by Alain Hoffmann
Wheel wobble and how to cure it
Wheel wobble or judder is present on each of the coil-sprung Land
Rovers. Some 90/110's have it to a lesser degree, astoninglisly.
Normally it is felt as a judder in the steering wheel not unlike
the one you feel when your tires are out of balance. It can go on
for a very long time and worsen to the point the car is almost undriveable.
The causes are easy enough to correct so there's no reason to drive
like that. I took a recent article in LRO as a base for writing
this as it inspired me to do that job on my own car.
In 90% of the cases it can be brought down to Swivel bearing worn.
The other possibilities are discribed following their likeliness.
1. Worn Swivel Bearings
The Swivel is the large chromed ball you see when you look under
your car near the outer ends of the front axle.
||This chromed ball has an upper and lower bearing that
allows your wheel to turn. The bearings located inside this ball may
wear which is quite normal. Extensive wear, however, is an MOT failure
in most countries. Luckily you can quite easily adjust them. They
need a little force on them to work properly and keep the wheel steady.
If they wear they gain just a bit more space to "jump" up
and down, reducing the maintaining force of the wheel considerably.
||Left: This is where the lower bearing sits...
Right: ... and here's the upper bearing located. The force on the
bearings is generated by shims (red arrow, below) placed under the
locating pin. Or let's say shims are placed under NEW bearings and
taken out when the bearing wears.
It's quite an easy task to adjust this. You need, apart from the
usual tools an torque wrench, an simple spring loaded balance and
I'd recommend an steering joint puller.
Jack up the vehicle after chocking the wheels. Feel for movement
by pushing/pulling on the top of the wheel. Remove the wheel.
Now remove the steering joints, 2 on passenger side wheel, one
on the drivers side. Use the special puller to push them apart.
Don't use a hammer if possible.
Left: This one's from Facom, the famous french manufacturer. It's
quite expensive but I have it for about 10 years now and it cracked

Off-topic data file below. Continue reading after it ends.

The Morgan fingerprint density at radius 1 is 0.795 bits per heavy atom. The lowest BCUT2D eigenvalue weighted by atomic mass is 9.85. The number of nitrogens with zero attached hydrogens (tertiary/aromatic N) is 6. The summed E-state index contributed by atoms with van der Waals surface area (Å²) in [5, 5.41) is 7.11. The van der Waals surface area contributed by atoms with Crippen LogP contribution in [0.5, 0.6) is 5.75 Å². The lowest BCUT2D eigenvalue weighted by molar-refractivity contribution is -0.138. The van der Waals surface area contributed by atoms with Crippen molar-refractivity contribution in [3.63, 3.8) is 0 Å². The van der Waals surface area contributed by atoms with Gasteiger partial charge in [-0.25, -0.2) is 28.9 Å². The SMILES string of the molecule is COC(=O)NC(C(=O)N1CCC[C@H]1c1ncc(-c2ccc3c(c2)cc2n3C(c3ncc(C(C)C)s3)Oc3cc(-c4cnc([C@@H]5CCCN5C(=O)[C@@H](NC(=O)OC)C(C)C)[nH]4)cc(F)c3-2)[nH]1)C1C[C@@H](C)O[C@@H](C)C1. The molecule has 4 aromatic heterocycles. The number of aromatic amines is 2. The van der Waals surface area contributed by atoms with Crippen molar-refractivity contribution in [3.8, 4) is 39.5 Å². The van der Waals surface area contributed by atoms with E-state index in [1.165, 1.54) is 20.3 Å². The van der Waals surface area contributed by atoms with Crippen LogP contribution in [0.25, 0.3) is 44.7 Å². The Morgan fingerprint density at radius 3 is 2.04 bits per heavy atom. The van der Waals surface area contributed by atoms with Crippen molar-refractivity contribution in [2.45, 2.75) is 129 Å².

every joint I could trow at it. Note that I always leave the nut
on for better grip and added safety.
Now that the swivel pivots freely connect the spring balance to
the arm (green arrow). Try to get a reading of the required force
to move the arm. You should get values around 12 lbs or 6 kgs for
an new one. You are likely to get values nearer to 0 however.
So remove the upper 2 bolts (number 6) after having hammered down
the safety tap. Now fiddle with brake lines and mud shield until
you can separate them. Now you have access to the locator pin (E).
Note which way it's turned before removing it. For moving put a
sturdy screwdriver under it and gently push it up. Oh, I forgot:
Put a bucket under it as some oil will escape.
Once the pin out you will have a small pack of shims in your hand.
If there are no shims under the pin it means your bearings are worn
beyond use. Get new bearings and a shim pack.
Start by halving the thickness of the shim pack, then put everything
up together again. No need to fiddle with the brake lines yet, just
leave them out of the way.
Bolt down the pin again, evenly. Use the torque wrench to bolt
them down to 60-70Nm/44-52lbs/ft. Check this value first in your
maintenace book if you don't trust me. Lower pin bolts only need
22-28Nm. Work your balance again on the arm (green arrows) to see
if you're right. The factory says to set them at 6 kg/12 lbs, some
prefer to set it at 8kgs/16 lbs for a more precise feel.
Once you achieved the correct value you remove the 2 bolts, clean
them, put the brake line holder and the locking tab under them and
bolt everything together. It's about half an hours' work if you
do it the first time. Repeat this on the other side.